stan_polr.Rd
Bayesian inference for ordinal (or binary) regression models under a proportional odds assumption.
stan_polr(formula, data, weights, ..., subset, na.action = getOption("na.action", "na.omit"), contrasts = NULL, model = TRUE, method = c("logistic", "probit", "loglog", "cloglog", "cauchit"), prior = R2(stop("'location' must be specified")), prior_counts = dirichlet(1), shape = NULL, rate = NULL, prior_PD = FALSE, algorithm = c("sampling", "meanfield", "fullrank"), adapt_delta = NULL, do_residuals = NULL) stan_polr.fit(x, y, wt = NULL, offset = NULL, method = c("logistic", "probit", "loglog", "cloglog", "cauchit"), ..., prior = R2(stop("'location' must be specified")), prior_counts = dirichlet(1), shape = NULL, rate = NULL, prior_PD = FALSE, algorithm = c("sampling", "meanfield", "fullrank"), adapt_delta = NULL, do_residuals = algorithm == "sampling")
formula, data, subset  Same as 

weights, na.action, contrasts, model  Same as 
...  Further arguments passed to the function in the rstan
package ( 
method  One of 'logistic', 'probit', 'loglog', 'cloglog' or 'cauchit',
but can be abbreviated. See 
prior  Prior for coefficients. Should be a call to 
prior_counts  A call to 
shape  Either 
rate  Either 
prior_PD  A logical scalar (defaulting to 
algorithm  A string (possibly abbreviated) indicating the
estimation approach to use. Can be 
adapt_delta  Only relevant if 
do_residuals  A logical scalar indicating whether or not to
automatically calculate fit residuals after sampling completes. Defaults to

x  A design matrix.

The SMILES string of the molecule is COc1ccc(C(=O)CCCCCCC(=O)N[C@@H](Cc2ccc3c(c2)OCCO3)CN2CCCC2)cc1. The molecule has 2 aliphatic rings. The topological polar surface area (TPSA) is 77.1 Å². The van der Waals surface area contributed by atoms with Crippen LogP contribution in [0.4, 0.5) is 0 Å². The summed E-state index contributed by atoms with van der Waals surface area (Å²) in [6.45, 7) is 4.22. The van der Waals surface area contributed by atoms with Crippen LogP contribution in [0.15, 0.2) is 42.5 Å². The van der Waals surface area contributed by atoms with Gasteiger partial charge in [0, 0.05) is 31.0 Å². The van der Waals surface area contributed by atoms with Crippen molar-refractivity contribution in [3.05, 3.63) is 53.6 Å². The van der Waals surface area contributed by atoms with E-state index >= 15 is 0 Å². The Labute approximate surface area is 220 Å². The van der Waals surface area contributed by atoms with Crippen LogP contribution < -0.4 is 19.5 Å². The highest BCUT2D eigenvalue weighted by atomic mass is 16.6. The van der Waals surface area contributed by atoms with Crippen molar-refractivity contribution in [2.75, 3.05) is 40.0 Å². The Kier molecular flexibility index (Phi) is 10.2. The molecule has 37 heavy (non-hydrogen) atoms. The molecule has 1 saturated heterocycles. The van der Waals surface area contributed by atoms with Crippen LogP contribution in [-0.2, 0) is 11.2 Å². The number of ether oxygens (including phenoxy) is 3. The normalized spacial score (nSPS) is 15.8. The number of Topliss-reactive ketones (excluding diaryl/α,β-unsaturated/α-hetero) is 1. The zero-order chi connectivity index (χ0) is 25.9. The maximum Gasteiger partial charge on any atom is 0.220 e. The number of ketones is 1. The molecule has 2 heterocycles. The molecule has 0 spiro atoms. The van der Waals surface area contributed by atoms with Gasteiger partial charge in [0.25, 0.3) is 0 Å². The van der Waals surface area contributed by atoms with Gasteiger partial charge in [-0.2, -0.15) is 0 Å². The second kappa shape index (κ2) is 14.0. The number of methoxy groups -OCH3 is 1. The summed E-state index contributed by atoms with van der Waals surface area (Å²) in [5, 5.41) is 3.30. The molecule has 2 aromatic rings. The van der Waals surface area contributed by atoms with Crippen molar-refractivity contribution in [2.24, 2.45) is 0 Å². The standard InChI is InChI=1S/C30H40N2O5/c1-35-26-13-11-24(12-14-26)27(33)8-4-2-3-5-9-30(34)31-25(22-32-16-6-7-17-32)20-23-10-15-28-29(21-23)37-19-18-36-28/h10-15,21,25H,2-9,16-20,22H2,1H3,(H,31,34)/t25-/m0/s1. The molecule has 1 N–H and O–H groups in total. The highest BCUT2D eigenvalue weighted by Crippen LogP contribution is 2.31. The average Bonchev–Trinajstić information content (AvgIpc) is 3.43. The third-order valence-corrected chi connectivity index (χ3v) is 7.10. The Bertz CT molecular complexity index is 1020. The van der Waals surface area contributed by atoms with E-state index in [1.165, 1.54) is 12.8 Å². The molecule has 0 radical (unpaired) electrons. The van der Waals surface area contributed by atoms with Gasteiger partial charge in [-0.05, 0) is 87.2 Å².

y  A response variable, which must be a (preferably ordered) factor. 
wt  A numeric vector (possibly 
offset  A numeric vector (possibly 
A stanreg object is returned
for stan_polr
.
A stanfit object (or a slightly modified
stanfit object) is returned if stan_polr.fit
is called directly.
The stan_polr
function is similar in syntax to
polr
but rather than performing maximum likelihood
estimation of a proportional odds model, Bayesian estimation is performed
(if algorithm = "sampling"
) via MCMC. The stan_polr
function calls the workhorse stan_polr.fit
function, but it is
possible to call the latter directly.
As for stan_lm
, it is necessary to specify the prior
location of \(R^2\). In this case, the \(R^2\) pertains to the
proportion of variance in the latent variable (which is discretized
by the cutpoints) attributable to the predictors in the model.
Prior beliefs about the cutpoints are governed by prior beliefs about the
outcome when the predictors are at their sample means. Both of these
are explained in the help page on priors
and in the
rstanarm vignettes.
Unlike polr
, stan_polr
also allows the "ordinal"
outcome to contain only two levels, in which case the likelihood is the
same by default as for stan_glm
with family = binomial
but the prior on the coefficients is different. However, stan_polr
allows the user to specify the shape
and rate
hyperparameters,
in which case the probability of success is defined as the logistic CDF of
the linear predictor, raised to the power of alpha
where alpha
has a gamma prior with the specified shape
and rate
. This
likelihood is called “scobit” by Nagler (1994) because if alpha